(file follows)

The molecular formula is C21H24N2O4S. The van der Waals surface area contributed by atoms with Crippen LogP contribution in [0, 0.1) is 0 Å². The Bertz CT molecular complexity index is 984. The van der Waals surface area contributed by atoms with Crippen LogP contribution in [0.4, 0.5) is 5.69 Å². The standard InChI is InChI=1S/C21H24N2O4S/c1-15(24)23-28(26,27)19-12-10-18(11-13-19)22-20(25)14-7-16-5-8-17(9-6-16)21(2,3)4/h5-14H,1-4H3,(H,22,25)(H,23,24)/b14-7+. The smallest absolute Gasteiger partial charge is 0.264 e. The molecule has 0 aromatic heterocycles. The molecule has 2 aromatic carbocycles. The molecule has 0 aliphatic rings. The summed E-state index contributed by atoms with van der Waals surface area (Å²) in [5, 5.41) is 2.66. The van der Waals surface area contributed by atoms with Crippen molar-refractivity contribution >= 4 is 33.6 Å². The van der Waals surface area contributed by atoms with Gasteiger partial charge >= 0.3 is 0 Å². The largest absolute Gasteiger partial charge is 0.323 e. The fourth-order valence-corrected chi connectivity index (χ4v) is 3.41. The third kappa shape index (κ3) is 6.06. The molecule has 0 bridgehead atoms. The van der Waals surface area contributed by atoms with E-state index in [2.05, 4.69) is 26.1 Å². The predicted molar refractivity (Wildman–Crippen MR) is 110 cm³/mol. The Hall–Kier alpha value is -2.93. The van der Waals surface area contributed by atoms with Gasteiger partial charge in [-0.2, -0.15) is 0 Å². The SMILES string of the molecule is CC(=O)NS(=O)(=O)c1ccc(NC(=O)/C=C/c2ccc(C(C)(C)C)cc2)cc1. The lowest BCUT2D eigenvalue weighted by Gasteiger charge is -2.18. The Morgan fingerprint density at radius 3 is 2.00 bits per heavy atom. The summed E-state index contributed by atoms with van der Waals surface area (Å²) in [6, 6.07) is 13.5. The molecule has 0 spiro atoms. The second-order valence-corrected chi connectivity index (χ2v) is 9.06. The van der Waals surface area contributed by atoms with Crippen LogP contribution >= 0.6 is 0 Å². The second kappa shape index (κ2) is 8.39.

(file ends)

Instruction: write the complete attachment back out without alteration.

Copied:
The molecular formula is C21H24N2O4S. The van der Waals surface area contributed by atoms with Crippen LogP contribution in [0, 0.1) is 0 Å². The Bertz CT molecular complexity index is 984. The van der Waals surface area contributed by atoms with Crippen LogP contribution in [0.4, 0.5) is 5.69 Å². The standard InChI is InChI=1S/C21H24N2O4S/c1-15(24)23-28(26,27)19-12-10-18(11-13-19)22-20(25)14-7-16-5-8-17(9-6-16)21(2,3)4/h5-14H,1-4H3,(H,22,25)(H,23,24)/b14-7+. The smallest absolute Gasteiger partial charge is 0.264 e. The molecule has 0 aromatic heterocycles. The molecule has 2 aromatic carbocycles. The molecule has 0 aliphatic rings. The summed E-state index contributed by atoms with van der Waals surface area (Å²) in [5, 5.41) is 2.66. The van der Waals surface area contributed by atoms with Crippen molar-refractivity contribution >= 4 is 33.6 Å². The van der Waals surface area contributed by atoms with Gasteiger partial charge >= 0.3 is 0 Å². The largest absolute Gasteiger partial charge is 0.323 e. The fourth-order valence-corrected chi connectivity index (χ4v) is 3.41. The third kappa shape index (κ3) is 6.06. The molecule has 0 bridgehead atoms. The van der Waals surface area contributed by atoms with E-state index in [2.05, 4.69) is 26.1 Å². The predicted molar refractivity (Wildman–Crippen MR) is 110 cm³/mol. The Hall–Kier alpha value is -2.93. The van der Waals surface area contributed by atoms with Gasteiger partial charge in [-0.2, -0.15) is 0 Å². The SMILES string of the molecule is CC(=O)NS(=O)(=O)c1ccc(NC(=O)/C=C/c2ccc(C(C)(C)C)cc2)cc1. The lowest BCUT2D eigenvalue weighted by Gasteiger charge is -2.18. The Morgan fingerprint density at radius 3 is 2.00 bits per heavy atom. The summed E-state index contributed by atoms with van der Waals surface area (Å²) in [6, 6.07) is 13.5. The molecule has 0 spiro atoms. The second-order valence-corrected chi connectivity index (χ2v) is 9.06. The van der Waals surface area contributed by atoms with Crippen LogP contribution >= 0.6 is 0 Å². The second kappa shape index (κ2) is 8.39.